Meet the Sponsors - Cheetah Conservation Fund

01/04/2019 10:57

Written by Cheetah Conservation Fund for Bradt Travel Guides

Returning to sponsor our Big Cat Festival for a second year, the Cheetah Conservation Fund will be sharing insights into their work protecting cheetahs at our panel discussion alongside their patron HRH Princess Michael of Kent

Founded in Namibia in 1990 by Dr. Laurie Marker, the Cheetah Conservation Fund (CCF) is the global leader in research and the conservation of cheetahs. CCF’s mission is to be the internationally recognised centre of excellence in the conservation of cheetahs and their ecosystems in cheetah range countries throughout Africa and in Iran. CCF works with all stakeholders to develop best practices in research, education, and land use to benefit all species, including people.

CCF founder Dr Laurie Marker speaking at the conservation panel during the 2018 Bradt Big Cat Festival, RGS London © Daniel AustinCCF founder Dr Laurie Marker spoke on our conservation panel during the 2018 Bradt Big Cat Festival © Daniel Austin

The mission of the Cheetah Conservation Fund UK is to increase awareness in the UK about the cheetah and the threats it faces in the wild, and to raise funds to support the work of the CCF.

We spoke to the CCF about their work protecting cheetahs ahead of their appearance on our conservation panel:

Why does the cheetah need protecting?

The vast majority of wild cheetahs live outside protected areas, coming into conflict with humans that share the same landscape. Cheetah distribution has decreased dramatically over the last century and has contracted by 30% over the last 15 years. There are fewer than 7,100 cheetahs remaining in the wild and the cheetah is now the most endangered big cat in Africa.

How does CCF work to protect the cheetah?

Saving this magnificent iconic animal from extinction requires innovative conservation methods that address the welfare of both the cheetah and human populations over large landscapes. CCF and Dr. Laurie Marker have developed a set of integrated programmes that work together to achieve this objective and that have application everywhere humans share landscapes with cheetahs and other large predators in Africa. This work has helped stabilise Namibia’s declining cheetah population, and today, the country has the greatest density of wild cheetah in Africa, along with neighbouring Botswana.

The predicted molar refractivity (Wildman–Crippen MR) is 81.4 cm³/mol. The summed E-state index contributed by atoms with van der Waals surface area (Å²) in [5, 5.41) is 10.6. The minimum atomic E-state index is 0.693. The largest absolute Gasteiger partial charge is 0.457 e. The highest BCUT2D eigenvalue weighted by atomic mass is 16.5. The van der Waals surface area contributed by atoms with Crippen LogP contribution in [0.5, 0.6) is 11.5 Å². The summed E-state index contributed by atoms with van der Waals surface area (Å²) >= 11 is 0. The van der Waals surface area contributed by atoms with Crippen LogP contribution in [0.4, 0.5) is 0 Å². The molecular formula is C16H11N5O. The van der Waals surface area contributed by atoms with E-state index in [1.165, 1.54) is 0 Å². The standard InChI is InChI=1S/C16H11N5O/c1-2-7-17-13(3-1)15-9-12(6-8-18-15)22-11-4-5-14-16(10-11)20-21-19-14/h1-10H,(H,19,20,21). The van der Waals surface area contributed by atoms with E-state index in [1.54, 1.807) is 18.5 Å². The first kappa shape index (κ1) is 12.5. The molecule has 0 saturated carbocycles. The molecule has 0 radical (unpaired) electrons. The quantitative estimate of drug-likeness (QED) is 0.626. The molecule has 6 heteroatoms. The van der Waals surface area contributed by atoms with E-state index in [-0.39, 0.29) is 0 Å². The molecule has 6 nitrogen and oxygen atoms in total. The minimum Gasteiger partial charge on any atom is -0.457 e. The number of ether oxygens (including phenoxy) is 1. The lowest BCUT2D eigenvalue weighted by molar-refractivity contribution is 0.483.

You can read about the individual programmes within CCF’s holistic conservation model here.

Cheetahs, Namibia © Cheetah Conservation FundThe CCF work tirelessly in Namibia to help protect cheetahs © Cheetah Conservation Fund

How is CCF involved in fighting the illegal wildlife trade in pet cheetah cubs?

In some parts of the Middle East, cheetahs are considered a prestigious possession, and are available for sale through street markets and social media. It is estimated that 300 cubs are taken from the wild and trafficked through the Horn of Africa to the Gulf countries to be sold as pets every year.  Around 80% die before reaching their destination. This offtake is of high concern as the wild cheetah populations in the affected areas of East Africa are estimated at only about 500 adults.

CCF has been an active participant in the fight against the illegal wildlife trade since 2005, and in 2007 it became a founding member of the Coalition Against Wildlife Trafficking (CAWT). In 2013, the Convention on International Trade of Endangered Species (CITES) tabled the issue of cheetah trafficking at its 13th Conference of the Parties (CoP13) in Bangkok. Since then, CCF has been working with CITES, as well as relevant governments and NGOs to address issues such as enforcement and collaboration, demand reduction, procedures for the placement of confiscated cheetahs, and cyber-crime. To date, CCF has been able to urge and assist in the confiscations of 58 live cheetahs in this region, mostly in Somaliland. CCF is currently caring for 23 young adult cheetahs and cubs in Somaliland.

What will it take to save the cheetah?

Sadly there is no easy solution. Interrelated issues of human population expansion, commercialism and the non-sustainable culture of modern life, poverty, and ignorance are issues not easily addressed. There is a greater need to work closely with governments and communities to enable the remaining cheetah populations to persist.

Fortunately, there is some positive action, and cheetah conservation has benefited from the work of a handful of conservation organisations, including CCF, and institutions that have dedicated their efforts to conserving wild cheetahs. In addition, CCF’s conservation programmes have effectively stabilised the cheetah population in Namibia. We have also helped to build successful conservation programmes in other cheetah range countries in Africa. Our aim is to expand our efforts even further, ensuring a future where the cheetah not only survives, but thrives.

 CCF logo


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